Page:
Greening up an existing home may not be much better. Purchasing the materials required to make an existing home more efficient may initially be less than a brand-spankin' new townhouse, but the energy loss in most older homes experience is significant, sending energy (and money) out the door. Also, few older homes can truly become amazingly energy efficient without some significant work. The most traditional and non-intrusive means of improving efficiency of a home is by changing windows, upping the grade of attic insulation, replacing the weather-stripping of the exterior doors and replacing the doors themselves in some cases. Then comes the issue of whether an existing home should be expanded to meet today's living lifestyles, in which case, the bulldozers and trucks come on out again, but this time for only one home, rather than the 20 units built on the same block of a new development. Think of all the trips to the hardware store on top of that: insulation, tiles/flooring, lights, paint, tools, etc. Oh, and then the trips to city hall to file for permits and variance requests.
It may ultimately end up balancing out carbon-wise, which leaves the home search in more traditional terms — where, what style, number of rooms and distance to the nearest Metro. Research did not reveal any comprehensive studies on the subject or carbon impacts, therefore the comparison and results are mostly left to conjecture.
Does this make me a Yuppie?
Lucky for those in the capital region, the D.C. area offers plenty of both new home and existing home options in a small mile radius for home buyers. Building on or living in existing urban space reduces the urban sprawl effect and can keep one's commute from becoming completely ridiculous. (A drive from Arlington, Va., to Woodbridge, Va., on a typical afternoon can easily become a nearly two-hour endeavor. Two words: Holy moly.)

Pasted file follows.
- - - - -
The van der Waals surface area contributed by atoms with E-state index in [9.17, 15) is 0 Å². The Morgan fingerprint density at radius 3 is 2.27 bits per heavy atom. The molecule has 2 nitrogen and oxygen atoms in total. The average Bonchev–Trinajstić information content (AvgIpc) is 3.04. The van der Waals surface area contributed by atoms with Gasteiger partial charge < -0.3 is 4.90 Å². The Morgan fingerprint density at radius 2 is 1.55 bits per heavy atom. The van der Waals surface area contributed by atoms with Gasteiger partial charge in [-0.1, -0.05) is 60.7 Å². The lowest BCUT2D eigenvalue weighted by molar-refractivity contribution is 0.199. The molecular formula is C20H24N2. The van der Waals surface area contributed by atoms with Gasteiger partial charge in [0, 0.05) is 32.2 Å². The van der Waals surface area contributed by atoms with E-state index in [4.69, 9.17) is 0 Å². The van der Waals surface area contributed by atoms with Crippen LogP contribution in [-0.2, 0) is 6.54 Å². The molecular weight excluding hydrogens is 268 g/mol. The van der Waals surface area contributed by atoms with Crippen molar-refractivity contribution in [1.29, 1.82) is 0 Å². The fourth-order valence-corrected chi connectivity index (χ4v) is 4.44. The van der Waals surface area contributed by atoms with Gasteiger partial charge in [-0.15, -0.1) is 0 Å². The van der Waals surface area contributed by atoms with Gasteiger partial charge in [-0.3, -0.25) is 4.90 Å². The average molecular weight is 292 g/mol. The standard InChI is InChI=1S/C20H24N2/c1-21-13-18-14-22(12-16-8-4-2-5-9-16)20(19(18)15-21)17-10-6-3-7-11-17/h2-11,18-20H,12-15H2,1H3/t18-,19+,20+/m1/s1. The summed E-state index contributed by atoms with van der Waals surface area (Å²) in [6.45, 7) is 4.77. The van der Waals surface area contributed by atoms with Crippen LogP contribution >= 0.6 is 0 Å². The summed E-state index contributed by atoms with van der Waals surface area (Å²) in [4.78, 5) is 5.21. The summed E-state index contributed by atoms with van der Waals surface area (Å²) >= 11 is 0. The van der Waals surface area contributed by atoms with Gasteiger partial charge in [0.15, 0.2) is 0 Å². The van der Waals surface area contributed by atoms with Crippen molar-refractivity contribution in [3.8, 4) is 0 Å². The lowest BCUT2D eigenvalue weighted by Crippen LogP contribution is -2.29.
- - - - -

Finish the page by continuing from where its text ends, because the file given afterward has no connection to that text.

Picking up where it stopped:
Most people, regardless of political alignment, would agree that less time on the road equals more time with family or work, whatever suits your fancy. Unfortunately, for most young, urban types, where to purchase a home normally boils down to budget. Many can't afford a nice, new townhome on the inner edge of Old Town, but there are still options within city limits popping up here and there, from renovated condo buildings to efficient townhomes. The existing home stock is also particularly plentiful now in post-tax credit months.
Yes, it has to be said ... it's not easy being green
The search for a home is hard enough. Adding concerns of carbon and ecosystem impact do not make things any easier. However, those questions should become a part of the traditional home-buying thought process. Trying to find ways to incorporate modern living standards with ancient living ideals is difficult, but it's worthwhile.
An interview with a recent homebuyer revealed that such issues did come up and were carefully considered during the entire home-buying process. The result? He purchased an existing home built nearly 60 years ago — made of brick and very energy inefficient, but close to public transport, which will enable the family to stay a one-car household. Overall, they are supremely happy with their purchase and can't wait to make it truly theirs. In the end, that is the ultimate goal of any home purchase process: to find a place to love and to love living in for many years to come.
What have your experiences been? Did you find a new home that you love and has allowed you to incorporate a greener lifestyle? Did you "green" an existing home structure? Please post your experiences in the comments section below.